Political demands are diluted in the spectacle of violence, and there is nothing left in the minds other than a vast social chaos designed to legitimize the recourse to violence. Dialogue and negotiation are not part of the arsenal deployed by the government. The methods of de-escalation of violence, which we have tirelessly advocated in the Assembly, are rejected. But what could have been expected of a President of the Republic for whom some ”are nothing”? The police brutality at work for many months is the armed hand of presidential contempt.


This repression sometimes turns to the absurd as it is disproportionate. On June 28, when a few dozen peaceful protesters staged a sit-in to protest against the government’s inaction on the ecological issue, the police sprayed 5 liters of tear gas on them, causing the loss of consciousness of the commander in charge of operations.


The rule of law

Public freedoms, essential ingredients for a democratic life, are clearly threatened. The UN, like many NGOs and even human rights defender Jacques Toubon, have repeatedly warned. No, it is not normal to die at the age of 80 with a tear gas grenade while one closes one’s windows. Her name was Zineb Redouane. No, it is not acceptable to be a police officer at age 73, to have his ribs broken and his skull fractured while being calm. Her name is Geneviève Legay. No, it is not acceptable that so many yellow vests are injured while they are demonstrating or being misused in custody. No, it is not acceptable to die at age 24 by being stopped by the police. His name was Adama Traoré. No, it’s not acceptable to go dancing on the night of the Music Festival never to come back. His name is Steve.

The President of the Republic considered it ”unacceptable to speak of police violence in a state of law”. Does this mean, if they constitute a matrix of his policy, that we have left the banks? While one of the largest German dailies, Die Welt, was titling on the French police ”the most brutal in Europe”, it is vital for our democracy to question the use that the state makes of police and justice. And under this quinquennium, it is no more acceptable that an opposition party, France insubordinate, undergo such a deluge of searches, worthy of the hunt for banditry. It is not acceptable that a seat of critical media is thoroughly searched, regardless of the secrecy of the sources. The situation is extremely serious and we call for an awareness and combativeness at the level of attacks on the rights and fundamental freedoms that this ultraliberal and manifestly authoritarian power feeds.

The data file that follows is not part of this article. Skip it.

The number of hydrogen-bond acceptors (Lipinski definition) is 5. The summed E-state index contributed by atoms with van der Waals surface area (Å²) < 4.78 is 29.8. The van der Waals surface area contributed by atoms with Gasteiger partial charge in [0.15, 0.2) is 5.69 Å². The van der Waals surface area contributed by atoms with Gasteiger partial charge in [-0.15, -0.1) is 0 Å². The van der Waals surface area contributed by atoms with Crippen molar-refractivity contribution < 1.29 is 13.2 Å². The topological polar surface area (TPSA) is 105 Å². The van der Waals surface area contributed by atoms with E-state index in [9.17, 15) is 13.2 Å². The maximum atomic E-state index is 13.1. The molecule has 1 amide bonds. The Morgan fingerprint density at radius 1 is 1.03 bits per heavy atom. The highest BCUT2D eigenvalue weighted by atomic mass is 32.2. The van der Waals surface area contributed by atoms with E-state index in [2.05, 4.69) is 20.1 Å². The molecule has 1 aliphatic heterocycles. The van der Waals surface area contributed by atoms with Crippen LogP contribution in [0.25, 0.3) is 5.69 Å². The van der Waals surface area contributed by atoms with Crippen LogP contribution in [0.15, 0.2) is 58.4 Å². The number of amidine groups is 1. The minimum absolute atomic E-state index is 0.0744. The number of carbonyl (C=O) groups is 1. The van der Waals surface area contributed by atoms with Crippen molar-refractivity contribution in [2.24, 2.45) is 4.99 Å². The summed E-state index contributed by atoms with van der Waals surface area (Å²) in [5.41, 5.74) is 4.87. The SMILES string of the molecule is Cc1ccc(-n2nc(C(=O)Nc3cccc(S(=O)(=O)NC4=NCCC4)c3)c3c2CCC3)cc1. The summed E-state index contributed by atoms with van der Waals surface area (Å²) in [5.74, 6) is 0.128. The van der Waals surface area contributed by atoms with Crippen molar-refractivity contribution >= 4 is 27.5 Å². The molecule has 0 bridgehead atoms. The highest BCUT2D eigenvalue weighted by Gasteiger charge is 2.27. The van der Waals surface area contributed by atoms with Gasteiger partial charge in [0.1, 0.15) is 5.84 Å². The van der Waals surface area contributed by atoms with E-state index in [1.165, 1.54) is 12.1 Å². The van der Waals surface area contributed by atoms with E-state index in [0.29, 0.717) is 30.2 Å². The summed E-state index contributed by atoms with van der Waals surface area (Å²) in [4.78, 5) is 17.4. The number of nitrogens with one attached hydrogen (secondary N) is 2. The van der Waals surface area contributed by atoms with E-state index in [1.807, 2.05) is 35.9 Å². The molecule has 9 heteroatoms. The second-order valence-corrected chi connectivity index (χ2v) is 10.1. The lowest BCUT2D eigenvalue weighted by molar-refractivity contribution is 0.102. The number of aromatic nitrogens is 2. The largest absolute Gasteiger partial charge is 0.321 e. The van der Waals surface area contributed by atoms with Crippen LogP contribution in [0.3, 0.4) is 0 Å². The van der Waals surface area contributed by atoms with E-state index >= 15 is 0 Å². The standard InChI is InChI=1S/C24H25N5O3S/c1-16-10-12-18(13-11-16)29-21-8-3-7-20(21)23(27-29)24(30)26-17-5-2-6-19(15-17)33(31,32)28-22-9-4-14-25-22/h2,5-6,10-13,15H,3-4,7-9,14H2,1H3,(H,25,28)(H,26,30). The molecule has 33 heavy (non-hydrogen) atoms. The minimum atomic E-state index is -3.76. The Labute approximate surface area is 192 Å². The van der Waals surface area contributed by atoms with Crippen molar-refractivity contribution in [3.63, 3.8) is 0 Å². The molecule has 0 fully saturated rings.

When brutality and small arrangements with law are used to replace political debate with increasingly futile indignation, democracy turns into an old moon. Where is Steve? The indifference displayed by the government makes it one of the many forgotten. We must find Steve and with him, the sense of public freedoms.

The 17 deputies France insubordinate: Clementine Autain, Ugo Bernalicis, Eric Coquerel, Alexis Corbiere, Caroline Fiat, Bastien Lachaud, Michel Larive, Jean-Luc Melenchon, Daniele Obono, Mathilde Panot, Loic Prud’homme, Adrien Quatennens, Jean-Hugues Ratenon, Muriel Ressiguier, Sabine Rubin, Francois Ruffin, Bénédicte Taurine.

The deputies of France insubordinate photo Rémy Artiges for Libération